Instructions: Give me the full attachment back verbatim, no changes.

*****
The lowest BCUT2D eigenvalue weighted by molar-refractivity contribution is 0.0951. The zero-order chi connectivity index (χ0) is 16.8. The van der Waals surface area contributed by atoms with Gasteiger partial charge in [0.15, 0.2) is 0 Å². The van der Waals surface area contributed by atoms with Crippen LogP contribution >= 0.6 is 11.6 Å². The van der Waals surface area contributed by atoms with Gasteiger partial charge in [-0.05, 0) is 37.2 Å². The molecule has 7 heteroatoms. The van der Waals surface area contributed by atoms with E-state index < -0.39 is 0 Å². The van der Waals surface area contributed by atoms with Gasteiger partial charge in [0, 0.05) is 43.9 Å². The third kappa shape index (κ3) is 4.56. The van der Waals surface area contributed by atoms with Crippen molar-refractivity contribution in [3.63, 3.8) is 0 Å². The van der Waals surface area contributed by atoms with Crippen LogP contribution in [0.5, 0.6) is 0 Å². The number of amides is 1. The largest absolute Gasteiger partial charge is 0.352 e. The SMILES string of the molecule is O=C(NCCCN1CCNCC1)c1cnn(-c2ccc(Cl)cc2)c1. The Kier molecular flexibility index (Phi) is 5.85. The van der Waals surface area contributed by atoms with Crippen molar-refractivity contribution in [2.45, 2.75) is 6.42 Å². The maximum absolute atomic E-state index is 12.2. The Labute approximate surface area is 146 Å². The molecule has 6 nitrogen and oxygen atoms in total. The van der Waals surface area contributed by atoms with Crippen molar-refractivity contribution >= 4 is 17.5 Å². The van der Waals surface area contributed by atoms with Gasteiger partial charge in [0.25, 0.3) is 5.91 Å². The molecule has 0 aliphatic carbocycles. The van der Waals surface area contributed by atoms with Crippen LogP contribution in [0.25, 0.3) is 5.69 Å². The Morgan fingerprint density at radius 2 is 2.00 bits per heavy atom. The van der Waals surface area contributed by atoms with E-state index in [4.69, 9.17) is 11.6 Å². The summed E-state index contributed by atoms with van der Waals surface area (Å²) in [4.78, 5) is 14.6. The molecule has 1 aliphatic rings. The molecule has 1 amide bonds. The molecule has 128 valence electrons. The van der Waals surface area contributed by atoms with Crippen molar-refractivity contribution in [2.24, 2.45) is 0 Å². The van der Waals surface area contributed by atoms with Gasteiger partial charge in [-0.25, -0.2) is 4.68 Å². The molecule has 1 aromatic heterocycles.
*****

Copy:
The lowest BCUT2D eigenvalue weighted by molar-refractivity contribution is 0.0951. The zero-order chi connectivity index (χ0) is 16.8. The van der Waals surface area contributed by atoms with Gasteiger partial charge in [0.15, 0.2) is 0 Å². The van der Waals surface area contributed by atoms with Crippen LogP contribution >= 0.6 is 11.6 Å². The van der Waals surface area contributed by atoms with Gasteiger partial charge in [-0.05, 0) is 37.2 Å². The molecule has 7 heteroatoms. The van der Waals surface area contributed by atoms with E-state index < -0.39 is 0 Å². The van der Waals surface area contributed by atoms with Gasteiger partial charge in [0, 0.05) is 43.9 Å². The third kappa shape index (κ3) is 4.56. The van der Waals surface area contributed by atoms with Crippen molar-refractivity contribution in [3.63, 3.8) is 0 Å². The van der Waals surface area contributed by atoms with Crippen LogP contribution in [0.5, 0.6) is 0 Å². The number of amides is 1. The largest absolute Gasteiger partial charge is 0.352 e. The SMILES string of the molecule is O=C(NCCCN1CCNCC1)c1cnn(-c2ccc(Cl)cc2)c1. The Kier molecular flexibility index (Phi) is 5.85. The van der Waals surface area contributed by atoms with Crippen molar-refractivity contribution in [2.45, 2.75) is 6.42 Å². The maximum absolute atomic E-state index is 12.2. The Labute approximate surface area is 146 Å². The molecule has 6 nitrogen and oxygen atoms in total. The van der Waals surface area contributed by atoms with Crippen molar-refractivity contribution >= 4 is 17.5 Å². The van der Waals surface area contributed by atoms with Gasteiger partial charge in [0.25, 0.3) is 5.91 Å². The molecule has 0 aliphatic carbocycles. The van der Waals surface area contributed by atoms with Crippen LogP contribution in [0.25, 0.3) is 5.69 Å². The Morgan fingerprint density at radius 2 is 2.00 bits per heavy atom. The van der Waals surface area contributed by atoms with E-state index in [4.69, 9.17) is 11.6 Å². The summed E-state index contributed by atoms with van der Waals surface area (Å²) in [4.78, 5) is 14.6. The molecule has 1 aliphatic rings. The molecule has 1 amide bonds. The molecule has 128 valence electrons. The van der Waals surface area contributed by atoms with Crippen molar-refractivity contribution in [2.24, 2.45) is 0 Å². The van der Waals surface area contributed by atoms with Gasteiger partial charge in [-0.25, -0.2) is 4.68 Å². The molecule has 1 aromatic heterocycles.